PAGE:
4. Flatten the data structure into an array of associative arrays or objects (conditionally)

Before I get to the slight-of-hand array function calls, I want to express that I do not support the passing of an optional T_OBJECT_CAST comparison value with the arrays to be processed. I feel that it is too disruptive to the otherwise direct purpose of the custom function. To remedy this, I recommend conditionally calling json_decode(json_encode()) on the return value after it is returned to the global scope. There are other workarounds, but this one seems cleanest to me.

Code (Demo)

function multiArrayCombine() {
    $transposed = array_map(null, ...func_get_args());
    foreach ($transposed as &$set) {
        $set = array_merge(...array_filter($set));
    return $transposed;
$array1 = [['a' => 'val1'], ['a' => 'val2']];
$array2 = [['b' => 'val3'], ['b' => 'val4']];
$array3 = [['c' => 'val5'], [], ['c' => 'val6']];
var_export(multiArrayCombine($array1, $array2, $array3));


array (
  0 => 
  array (
    'a' => 'val1',
    'b' => 'val3',
    'c' => 'val5',
  1 => 
  array (
    'a' => 'val2',
    'b' => 'val4',
  2 => 
  array (
    'c' => 'val6',

Using array_map(null, ...func_get_args()); effectively unpacks the incoming arrays via the splat operator then transposes the data using array_map() with a null callback parameter. While this is far more concise than using loops, it is important to mention that this produces a complete matrix by generating null elements (which is not the case when using loop). This is little bother in your scenario because your incoming arrays contain empty placeholding arrays to be removed as well.

Calling array_filter() to remove nulls and empty arrays is swiftly done by its default behavior. However, this makes any other legitimate zero/false/null/empty values vulnerable to unintended removal. You will need to determine if this behavior is a threat to your project.

To flatten the transposed and filtered data into the desired structure, array_merge(...$transpose)) will strip the outer array level.


Problem description

but I think their description is very obscure

I must confess that I agree with that :)

First I couldn't at all understand the @option argument usage, especially as you drop it if present.

Also you've precised that "Eventually not numeric keys are omitted", but I can't see anything so in your code.

Code improvement

You can simplify this statement:

$asObject = ( T_OBJECT_CAST == $args[count($args)-1] );

using one of the old (and somewhat forgotten :) array functions:

$asObject = ( T_OBJECT_CAST == end($args) );

Another pont is that it lacks control in this statement:

if( isset($array[$i]) )

so when processing an empty subarray (like in $array3 in your example), it fires a Notice "Undefined index" error. To avoid it you shoud write:

if( isset($array[$i]) AND is_array($array[$i]) )


For the processing method itself I suggest an alternative way, again using old array functions (current() and next()), avoiding to look for the arrays max length.
Looks like this:

function multiArrayCombine() {
  $arrays = func_get_args();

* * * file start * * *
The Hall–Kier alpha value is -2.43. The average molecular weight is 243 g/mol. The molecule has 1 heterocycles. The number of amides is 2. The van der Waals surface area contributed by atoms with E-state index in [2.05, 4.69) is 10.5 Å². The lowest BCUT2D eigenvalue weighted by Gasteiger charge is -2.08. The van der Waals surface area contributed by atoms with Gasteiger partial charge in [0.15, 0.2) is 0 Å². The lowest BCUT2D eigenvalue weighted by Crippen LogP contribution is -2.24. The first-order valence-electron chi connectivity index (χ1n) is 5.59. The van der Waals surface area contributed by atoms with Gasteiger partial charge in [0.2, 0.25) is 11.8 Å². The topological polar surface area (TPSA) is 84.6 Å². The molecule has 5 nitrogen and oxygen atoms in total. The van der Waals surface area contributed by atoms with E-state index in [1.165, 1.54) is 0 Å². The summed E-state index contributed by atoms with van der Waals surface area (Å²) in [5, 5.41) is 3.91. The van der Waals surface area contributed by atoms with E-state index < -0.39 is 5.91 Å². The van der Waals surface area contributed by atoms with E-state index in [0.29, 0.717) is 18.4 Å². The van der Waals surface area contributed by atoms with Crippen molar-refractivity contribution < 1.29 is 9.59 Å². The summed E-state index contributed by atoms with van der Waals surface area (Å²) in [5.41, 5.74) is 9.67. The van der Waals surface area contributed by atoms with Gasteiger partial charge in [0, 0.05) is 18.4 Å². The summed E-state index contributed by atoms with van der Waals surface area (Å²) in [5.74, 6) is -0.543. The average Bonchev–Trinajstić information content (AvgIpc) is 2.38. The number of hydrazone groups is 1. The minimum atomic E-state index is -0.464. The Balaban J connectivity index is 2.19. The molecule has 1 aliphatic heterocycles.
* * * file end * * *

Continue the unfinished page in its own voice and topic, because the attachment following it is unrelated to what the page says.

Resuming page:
do {
    $newSub = [];
    foreach ($arrays as &$array) {
      while (!is_numeric(key($array))) {
        if (!next($array)) {
      if (($current = current($array)) != FALSE) {
        $newSub[key($current)] = reset($current);
    if ($newSub) {
      $newArray[] = $newSub;
  } while ($newSub);
  return $newArray;

It takes advantage of the fact that current() iterates each array whatever its length, merely returning FALSE once end reached.

Note that:

  • in foreach ($arrays as &$array) we pass &$array by reference: if not, the passed $array would always be in its reset state.
  • in if (($current = current($array)) != FALSE) we don't test by !== (which would check only the end state) but != so at the same time checking for empty subarray too.
  • \$\begingroup\$ Thanks for yr detailed answer! No suggestion about better desc? About yr notes: the @opt is used to set $asObject, dropped to have only arrays in $args; in my code (not in your), not-numeric keys are omitted when I set max key val and then perform a for loop (only numbers); ok for the code improvement notes, very useful; concerning strategy, yr solution doesn't work as expected (a sort of it was my 1st try), because I have to maintain original key index values: in yr code that fails if a key that is in an array is omitted in another1 (eval.in/509788). Thanks 4 precious help! \$\endgroup\$
    – fusion3k
    Jan 29, 2016 at 13:15
  • \$\begingroup\$ @fusion3k "No suggestion about better desc?": something which exposes the requirements rather than explaining how your function meets them. Also you'd better dropping the @option process from the code, since the posted version doesn't include its usage. Regarding my code, sorry, I didn't pay enough attention to the returned structure: it's now corrected in my answer. The same applies to not-numeric keys. All that works fine with the example you provided. \$\endgroup\$
    – cFreed
    Jan 29, 2016 at 14:17
  • \$\begingroup\$ @fusion3k In the other hand I used you eval.in link and realized something that was totally "hidden" in your initial question: you want subarray keys to be used as criterions for the combination, while without this latter example the combination seemed to follow the sequence! So it totally changes the way to consider the problem... \$\endgroup\$
    – cFreed
    Jan 29, 2016 at 14:18
  • \$\begingroup\$ yes, you are right: the example provided at the beginning of question is ambiguous. Usually i don't put example in function description. In this case I do because unable to find a proper synthetic description! BTW, don't wast another time with this! Ultimately, i don't know if the function is really useful, even more than for the user that asked it! Thanks again for attention and for useful (and pretty) suggestions about code improvement. \$\endgroup\$
    – fusion3k
    Jan 29, 2016 at 14:47